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An auditory interface designed for animals in the zoo

Position: New York / San Diego
Duration: Mar - Aug 2019
Role: Research, Interaction Design, Engineering, Fabrication 
Technic: BareConductive Board, circuit design
Partner: San Diego Zoo
Publication: Yating Wu, Harpreet Sareen, and Gabriel A. Miller. 2020. Soundyssey: Hybrid Enrichment System for Elephants in Managed Care. In 15th Conference on Tangible, Embedded and Embodied Interaction (TEI’ 21)
Exhibition: NYC Media Lab Demo Expo 2019 (New York, US)

/ Overview

Soundssey is a modular system that relieves elephants of their stress by providing them with muti-sensory stimulus. The project works with the San Diego Zoo to explore the interaction patterns of animals, especially elephants, and try to create some reasonable & accessible products for them.

/ Research

Experiments have shown that auditory enrichment is an effective way for many animals [1]. Wells' research also proves that for captive Asian elephants, auditory enrichment can effectively reduce their stereotypical behavior [2]. According to the research of Enrichment Practices of zoos in the US [3], sensory enrichment such as an auditory based facility has not been applied in actual enrichment scenarios. In most cases, animals do not have the choice of sounds or the right to listen to sounds or not, so auditory enrichment is often challenging to apply to the field.

Because of the large differential between provided auditory enrichment and its perceived importance suggested in the figure, I decided to develop a modular toy with muti-sensory stimulus for elephants. 
Credit. Julia M. Hoy,􏰀 Peter J. Murray, and Andrew TribeThirty Years Later: Enrichment Practices for Captive Mammals

/ Design & Implementation

In the core of Soundyssey, I used a development board, a high-quality speaker, an external power, and an accelerometer module to detect rotation.The system was set to play different soundtracks whenever it has been flip over, and one of the six faces represents mute. After user testing, I added different textures on each side to help elephants connect different sounds with different physical patterns. Which allows them to better take control in the interactive process.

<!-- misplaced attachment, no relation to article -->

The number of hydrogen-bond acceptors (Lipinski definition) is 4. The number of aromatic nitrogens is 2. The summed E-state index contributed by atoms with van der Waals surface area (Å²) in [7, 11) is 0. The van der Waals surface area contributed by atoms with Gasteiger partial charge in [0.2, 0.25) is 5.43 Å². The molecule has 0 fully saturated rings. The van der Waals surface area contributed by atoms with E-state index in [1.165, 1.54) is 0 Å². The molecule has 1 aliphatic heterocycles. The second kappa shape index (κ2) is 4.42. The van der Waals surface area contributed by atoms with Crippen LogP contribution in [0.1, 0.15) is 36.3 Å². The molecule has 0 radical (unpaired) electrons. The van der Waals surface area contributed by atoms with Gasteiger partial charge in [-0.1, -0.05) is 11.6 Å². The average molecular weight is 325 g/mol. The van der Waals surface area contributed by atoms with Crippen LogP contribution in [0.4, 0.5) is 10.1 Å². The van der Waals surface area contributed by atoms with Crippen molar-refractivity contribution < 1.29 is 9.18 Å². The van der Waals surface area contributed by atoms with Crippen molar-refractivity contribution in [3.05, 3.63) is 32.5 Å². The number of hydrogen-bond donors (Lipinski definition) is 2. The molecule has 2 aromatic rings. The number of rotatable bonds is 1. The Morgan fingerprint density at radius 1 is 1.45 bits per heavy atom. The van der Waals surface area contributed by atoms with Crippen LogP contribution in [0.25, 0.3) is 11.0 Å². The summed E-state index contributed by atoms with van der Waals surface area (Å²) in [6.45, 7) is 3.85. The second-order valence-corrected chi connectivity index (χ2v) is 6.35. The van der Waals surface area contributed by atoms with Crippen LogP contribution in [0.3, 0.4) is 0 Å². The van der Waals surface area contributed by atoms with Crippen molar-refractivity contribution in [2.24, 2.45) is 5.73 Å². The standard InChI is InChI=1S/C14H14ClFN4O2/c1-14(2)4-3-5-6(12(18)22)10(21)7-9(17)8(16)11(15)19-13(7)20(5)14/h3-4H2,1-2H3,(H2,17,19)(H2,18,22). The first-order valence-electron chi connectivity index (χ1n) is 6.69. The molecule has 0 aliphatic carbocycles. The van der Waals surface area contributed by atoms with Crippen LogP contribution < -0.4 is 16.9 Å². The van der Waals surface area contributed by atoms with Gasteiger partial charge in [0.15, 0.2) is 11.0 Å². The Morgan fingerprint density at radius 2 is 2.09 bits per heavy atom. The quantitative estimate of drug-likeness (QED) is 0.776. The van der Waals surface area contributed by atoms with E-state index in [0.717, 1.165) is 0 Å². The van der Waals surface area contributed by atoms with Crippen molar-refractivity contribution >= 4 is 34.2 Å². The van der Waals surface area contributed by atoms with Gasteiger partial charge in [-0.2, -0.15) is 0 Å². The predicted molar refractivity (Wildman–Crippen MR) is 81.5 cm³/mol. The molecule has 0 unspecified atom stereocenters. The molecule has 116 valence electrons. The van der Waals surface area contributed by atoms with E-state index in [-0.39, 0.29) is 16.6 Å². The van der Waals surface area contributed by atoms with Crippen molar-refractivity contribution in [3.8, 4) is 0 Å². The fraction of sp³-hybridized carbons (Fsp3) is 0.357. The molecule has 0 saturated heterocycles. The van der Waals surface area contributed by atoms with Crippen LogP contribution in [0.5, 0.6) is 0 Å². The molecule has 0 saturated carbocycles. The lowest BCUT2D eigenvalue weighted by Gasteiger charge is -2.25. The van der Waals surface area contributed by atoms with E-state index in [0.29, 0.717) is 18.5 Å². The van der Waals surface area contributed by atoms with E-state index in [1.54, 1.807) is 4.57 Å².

As an external container, I chose a 24x24 inches cube-shaped toy. I used a woven fire hose as a door for the system’s install. The woven fire hose is effective in dispersing the force and appears as a common material in facilities for elephants.

/ User Tests

Soundyssey was tested with four different elephants at San Diego Zoo, two of them are Africa elephants and the others are Asian elephants.
In the test, I found that the elephants have a strong interest in the music box and tried to flip it many times. After the flipping triggered the music switch, elephants showed the focus on the behavior (station, open ears, collect the sound like a nose). In the contrast group, the elephant quickly lost patience and began to show stereotypical behavior with the same cube-shaped toy just without sound stimuli.

Moreover, the results not only proved the effectiveness of the system on elephant decompression but also showed that the elephants really tried to connect different physical patterns with sound stimuli. After an average of three tests, the elephants have gradually been able to relate different patterns to the corresponding sounds.

[1] Wells, D.L. (2009). Sensory stimulation as environmental enrichment for captive animals: A review. Applied Animal Behaviour Science,Vol.118(1), pp.1-11.
[2] Wells, D.L., Irwin, R.M. (2008). Auditory stimulation as enrichment for zoo-housed Asian elephants (Elephas maximus).  Animal Welfare, Vol 17, pp. 335-340(6)
[3] Hoy, J. M., Murray, P. J., & Tribe, A. (2009). Thirty years later: Enrichment practices for captive mammals. Zoo Biology,29(3), 303-316. doi:10.1002/zoo.20254

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